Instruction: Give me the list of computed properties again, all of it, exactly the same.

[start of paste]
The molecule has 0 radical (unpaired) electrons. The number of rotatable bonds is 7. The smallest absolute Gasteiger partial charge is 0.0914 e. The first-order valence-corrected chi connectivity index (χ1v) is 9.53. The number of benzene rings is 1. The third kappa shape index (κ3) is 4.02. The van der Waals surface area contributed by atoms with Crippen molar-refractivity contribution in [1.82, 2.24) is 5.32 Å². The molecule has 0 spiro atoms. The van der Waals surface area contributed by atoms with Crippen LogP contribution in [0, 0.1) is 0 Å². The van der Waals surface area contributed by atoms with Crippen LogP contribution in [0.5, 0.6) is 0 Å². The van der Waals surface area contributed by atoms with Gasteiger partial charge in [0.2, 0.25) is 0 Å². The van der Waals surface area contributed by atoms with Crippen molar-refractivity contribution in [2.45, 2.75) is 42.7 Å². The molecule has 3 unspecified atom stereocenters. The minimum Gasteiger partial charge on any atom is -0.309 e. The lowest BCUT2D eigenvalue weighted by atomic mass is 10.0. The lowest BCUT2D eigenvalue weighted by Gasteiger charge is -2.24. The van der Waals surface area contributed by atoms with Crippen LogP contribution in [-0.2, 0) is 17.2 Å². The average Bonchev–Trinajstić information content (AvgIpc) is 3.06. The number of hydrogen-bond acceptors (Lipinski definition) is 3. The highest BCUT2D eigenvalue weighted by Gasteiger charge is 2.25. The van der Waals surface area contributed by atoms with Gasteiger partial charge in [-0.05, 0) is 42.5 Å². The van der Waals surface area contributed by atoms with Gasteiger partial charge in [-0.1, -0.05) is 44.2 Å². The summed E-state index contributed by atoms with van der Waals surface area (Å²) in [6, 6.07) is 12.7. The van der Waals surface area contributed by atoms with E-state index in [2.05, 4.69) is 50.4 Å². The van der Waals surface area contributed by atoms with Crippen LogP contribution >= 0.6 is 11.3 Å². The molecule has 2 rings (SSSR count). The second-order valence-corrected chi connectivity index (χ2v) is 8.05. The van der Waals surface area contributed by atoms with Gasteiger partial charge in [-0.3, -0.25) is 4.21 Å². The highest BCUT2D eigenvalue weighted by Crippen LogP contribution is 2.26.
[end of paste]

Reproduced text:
The molecule has 0 radical (unpaired) electrons. The number of rotatable bonds is 7. The smallest absolute Gasteiger partial charge is 0.0914 e. The first-order valence-corrected chi connectivity index (χ1v) is 9.53. The number of benzene rings is 1. The third kappa shape index (κ3) is 4.02. The van der Waals surface area contributed by atoms with Crippen molar-refractivity contribution in [1.82, 2.24) is 5.32 Å². The molecule has 0 spiro atoms. The van der Waals surface area contributed by atoms with Crippen LogP contribution in [0, 0.1) is 0 Å². The van der Waals surface area contributed by atoms with Crippen LogP contribution in [0.5, 0.6) is 0 Å². The van der Waals surface area contributed by atoms with Gasteiger partial charge in [0.2, 0.25) is 0 Å². The van der Waals surface area contributed by atoms with Crippen molar-refractivity contribution in [2.45, 2.75) is 42.7 Å². The molecule has 3 unspecified atom stereocenters. The minimum Gasteiger partial charge on any atom is -0.309 e. The lowest BCUT2D eigenvalue weighted by atomic mass is 10.0. The lowest BCUT2D eigenvalue weighted by Gasteiger charge is -2.24. The van der Waals surface area contributed by atoms with Crippen LogP contribution in [-0.2, 0) is 17.2 Å². The average Bonchev–Trinajstić information content (AvgIpc) is 3.06. The number of hydrogen-bond acceptors (Lipinski definition) is 3. The highest BCUT2D eigenvalue weighted by Gasteiger charge is 2.25. The van der Waals surface area contributed by atoms with Gasteiger partial charge in [-0.05, 0) is 42.5 Å². The van der Waals surface area contributed by atoms with Gasteiger partial charge in [-0.1, -0.05) is 44.2 Å². The summed E-state index contributed by atoms with van der Waals surface area (Å²) in [6, 6.07) is 12.7. The van der Waals surface area contributed by atoms with E-state index in [2.05, 4.69) is 50.4 Å². The van der Waals surface area contributed by atoms with Crippen LogP contribution >= 0.6 is 11.3 Å². The molecule has 2 rings (SSSR count). The second-order valence-corrected chi connectivity index (χ2v) is 8.05. The van der Waals surface area contributed by atoms with Gasteiger partial charge in [-0.3, -0.25) is 4.21 Å². The highest BCUT2D eigenvalue weighted by Crippen LogP contribution is 2.26.